David was so kind as to suggest a few examples when LinkedList should shine. Let us look at them and compare. Let us also quickly do a recap of what the article showed.
<Part II of my personal reflection series, that started back in February>
A while ago I set out to decide whether or not TDD is my cup of tea. Or rather, it is a cup I have just sniffed the aroma of and have yet to fully taste its flavor, would it be a Lapsang souchong experience or Oolong enjoyment?
I come from a background of safety critical, mission critical and tradition of heavily tested software development. Somehow this made me think that software quality was as natural as breathing air to me. My first years of coding followed the cycle of write, compile, test manually, refactor, code, compile, test manually, test of unit-ish suites when nearing completion, and so on.
TDD was an obscure, XP-derived sect that was fun to read about but quickly set aside in a dark corner in my mind. Placed together with other “this should be fun to experiment with in a distant future”. XP was summarily dismissed as I thought how much so called pair programming had set me back during my university years.
Now. Don’t get me wrong. I have grown into, and still am, a firm believer that code should first be exercised against unit tests before set in place and run with the whole system. This experience came partly from failures of my own and mostly through failures of others that had me cleaning up their disgrace. It was time consuming, annoying and I just kept wondering what possibly could have made this coder to not test her/his code? …Well hands-on, black-box testing in the lab is far from testing all the ins-and-outs of every class,. and just maybe my practice of the art was not that much different from those that failed? There were important lessons to be learned and they had a great impact on me.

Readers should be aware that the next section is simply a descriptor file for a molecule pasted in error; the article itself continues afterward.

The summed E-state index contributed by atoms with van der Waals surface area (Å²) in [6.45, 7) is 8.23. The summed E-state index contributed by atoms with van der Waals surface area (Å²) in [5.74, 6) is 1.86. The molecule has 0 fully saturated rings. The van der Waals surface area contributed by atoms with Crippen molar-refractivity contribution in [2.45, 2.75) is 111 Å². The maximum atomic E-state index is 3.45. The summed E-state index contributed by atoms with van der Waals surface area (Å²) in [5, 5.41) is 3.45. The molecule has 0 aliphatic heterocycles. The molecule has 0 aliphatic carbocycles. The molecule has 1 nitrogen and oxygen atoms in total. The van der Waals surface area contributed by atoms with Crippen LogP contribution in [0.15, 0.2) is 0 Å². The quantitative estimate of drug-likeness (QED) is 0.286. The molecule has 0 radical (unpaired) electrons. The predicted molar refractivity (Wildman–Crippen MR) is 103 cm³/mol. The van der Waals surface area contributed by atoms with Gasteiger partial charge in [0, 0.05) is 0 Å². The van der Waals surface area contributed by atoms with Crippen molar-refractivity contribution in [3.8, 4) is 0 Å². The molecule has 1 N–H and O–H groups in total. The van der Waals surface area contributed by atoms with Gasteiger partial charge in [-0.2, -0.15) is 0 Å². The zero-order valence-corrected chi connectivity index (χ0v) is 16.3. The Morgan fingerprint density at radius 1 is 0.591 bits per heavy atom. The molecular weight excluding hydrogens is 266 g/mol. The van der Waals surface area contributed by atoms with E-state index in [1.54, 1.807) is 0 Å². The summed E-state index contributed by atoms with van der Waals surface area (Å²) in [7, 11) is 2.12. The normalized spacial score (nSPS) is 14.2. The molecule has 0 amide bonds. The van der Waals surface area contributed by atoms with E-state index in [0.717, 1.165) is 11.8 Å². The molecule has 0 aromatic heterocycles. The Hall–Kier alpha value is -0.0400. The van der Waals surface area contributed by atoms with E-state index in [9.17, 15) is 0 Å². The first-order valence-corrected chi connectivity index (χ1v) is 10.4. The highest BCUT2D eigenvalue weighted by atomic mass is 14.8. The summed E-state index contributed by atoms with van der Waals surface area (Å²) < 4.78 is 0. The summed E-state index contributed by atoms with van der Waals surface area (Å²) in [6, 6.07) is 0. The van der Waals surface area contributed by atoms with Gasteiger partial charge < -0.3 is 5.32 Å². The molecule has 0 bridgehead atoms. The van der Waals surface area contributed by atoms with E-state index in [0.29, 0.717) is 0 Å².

Now the thread part (and much more) of C++11 is available for free, for the mainstream C++ developer. Visual Studio 11 (beta and free) and g++-4.7 (free) are both stable and provides a lot of C++11 features. I really recommend all c++ developers out there to upgrade their toolbox.
Of course I will do my part. I have updated the CMake configuration and I had to fix some use of std::tr1 to std::, with some include correction as well, but now g2log [code | blog | CodeProject] should work out-of-the box both for Windows and Linux developers (VS11 and g++-4.7). The dependency to just::thread is no more.
A huge debt of gratitude to Anthony Williams and his great work with just::thread. I can’t wait to see what he is going to show us next. If you are interested in concurrency and threaded software knowledge I can recommend his book C++ Concurrency in Action. It was and still is a source of inspiration for me.
At the time of this writing there is only (non-recommended) test packages for g++-4.7 on ubuntu. For the Linux developers that would like to use g++-4.7 it is much better to compile it from scratch. I have written down a simple cookbook which in large is copied from http://solarianprogrammer.com/2012/04/13/building-gcc-4-7-on-ubuntu-12-04/ but I have removed the fortran stuff and simplified it a bit.
—- Building gcc-4.7 on Ubuntu 12.04 [read on ] —–
21th August, 2012: A mirror of this blog-article but heavily debated can be found, with many reader comments, at CodeProject.
Mea Culpa – Please read before continuing
Let us look at the title again. It contains a very important prefix. The title says:
Number crunching: Why you should never, ever, EVER use linked-list in your code again.